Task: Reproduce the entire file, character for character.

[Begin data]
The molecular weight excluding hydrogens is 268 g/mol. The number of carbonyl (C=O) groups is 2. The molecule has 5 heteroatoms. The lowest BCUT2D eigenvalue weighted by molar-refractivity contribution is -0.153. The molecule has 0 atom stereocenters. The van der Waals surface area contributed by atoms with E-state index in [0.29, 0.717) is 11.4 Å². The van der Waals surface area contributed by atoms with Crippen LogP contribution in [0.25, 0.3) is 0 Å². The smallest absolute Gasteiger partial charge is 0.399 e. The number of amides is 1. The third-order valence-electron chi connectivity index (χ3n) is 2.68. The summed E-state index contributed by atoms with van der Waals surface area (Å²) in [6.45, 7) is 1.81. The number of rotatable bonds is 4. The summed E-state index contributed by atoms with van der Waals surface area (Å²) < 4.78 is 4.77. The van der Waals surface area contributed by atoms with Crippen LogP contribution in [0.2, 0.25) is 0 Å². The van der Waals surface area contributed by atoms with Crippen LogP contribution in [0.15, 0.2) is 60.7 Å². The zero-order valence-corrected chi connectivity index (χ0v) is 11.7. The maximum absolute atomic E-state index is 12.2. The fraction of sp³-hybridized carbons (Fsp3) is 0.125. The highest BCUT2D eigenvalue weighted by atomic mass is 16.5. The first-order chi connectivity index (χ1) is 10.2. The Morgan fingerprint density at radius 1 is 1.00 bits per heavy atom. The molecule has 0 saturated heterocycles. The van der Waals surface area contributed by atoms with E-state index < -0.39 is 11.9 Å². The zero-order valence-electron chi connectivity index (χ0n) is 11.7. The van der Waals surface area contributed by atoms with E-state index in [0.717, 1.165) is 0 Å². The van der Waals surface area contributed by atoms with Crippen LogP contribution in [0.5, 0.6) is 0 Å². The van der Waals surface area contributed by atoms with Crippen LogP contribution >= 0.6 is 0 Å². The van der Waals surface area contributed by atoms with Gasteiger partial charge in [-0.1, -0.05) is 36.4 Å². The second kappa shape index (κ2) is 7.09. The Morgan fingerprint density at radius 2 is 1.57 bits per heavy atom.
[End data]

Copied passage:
The molecular weight excluding hydrogens is 268 g/mol. The number of carbonyl (C=O) groups is 2. The molecule has 5 heteroatoms. The lowest BCUT2D eigenvalue weighted by molar-refractivity contribution is -0.153. The molecule has 0 atom stereocenters. The van der Waals surface area contributed by atoms with E-state index in [0.29, 0.717) is 11.4 Å². The van der Waals surface area contributed by atoms with Crippen LogP contribution in [0.25, 0.3) is 0 Å². The smallest absolute Gasteiger partial charge is 0.399 e. The number of amides is 1. The third-order valence-electron chi connectivity index (χ3n) is 2.68. The summed E-state index contributed by atoms with van der Waals surface area (Å²) in [6.45, 7) is 1.81. The number of rotatable bonds is 4. The summed E-state index contributed by atoms with van der Waals surface area (Å²) < 4.78 is 4.77. The van der Waals surface area contributed by atoms with Crippen LogP contribution in [0.2, 0.25) is 0 Å². The van der Waals surface area contributed by atoms with Crippen LogP contribution in [0.15, 0.2) is 60.7 Å². The zero-order valence-corrected chi connectivity index (χ0v) is 11.7. The maximum absolute atomic E-state index is 12.2. The fraction of sp³-hybridized carbons (Fsp3) is 0.125. The highest BCUT2D eigenvalue weighted by atomic mass is 16.5. The first-order chi connectivity index (χ1) is 10.2. The Morgan fingerprint density at radius 1 is 1.00 bits per heavy atom. The molecule has 0 saturated heterocycles. The van der Waals surface area contributed by atoms with E-state index < -0.39 is 11.9 Å². The zero-order valence-electron chi connectivity index (χ0n) is 11.7. The van der Waals surface area contributed by atoms with E-state index in [0.717, 1.165) is 0 Å². The van der Waals surface area contributed by atoms with Crippen LogP contribution in [0.5, 0.6) is 0 Å². The van der Waals surface area contributed by atoms with Crippen LogP contribution >= 0.6 is 0 Å². The van der Waals surface area contributed by atoms with Gasteiger partial charge in [-0.1, -0.05) is 36.4 Å². The second kappa shape index (κ2) is 7.09. The Morgan fingerprint density at radius 2 is 1.57 bits per heavy atom.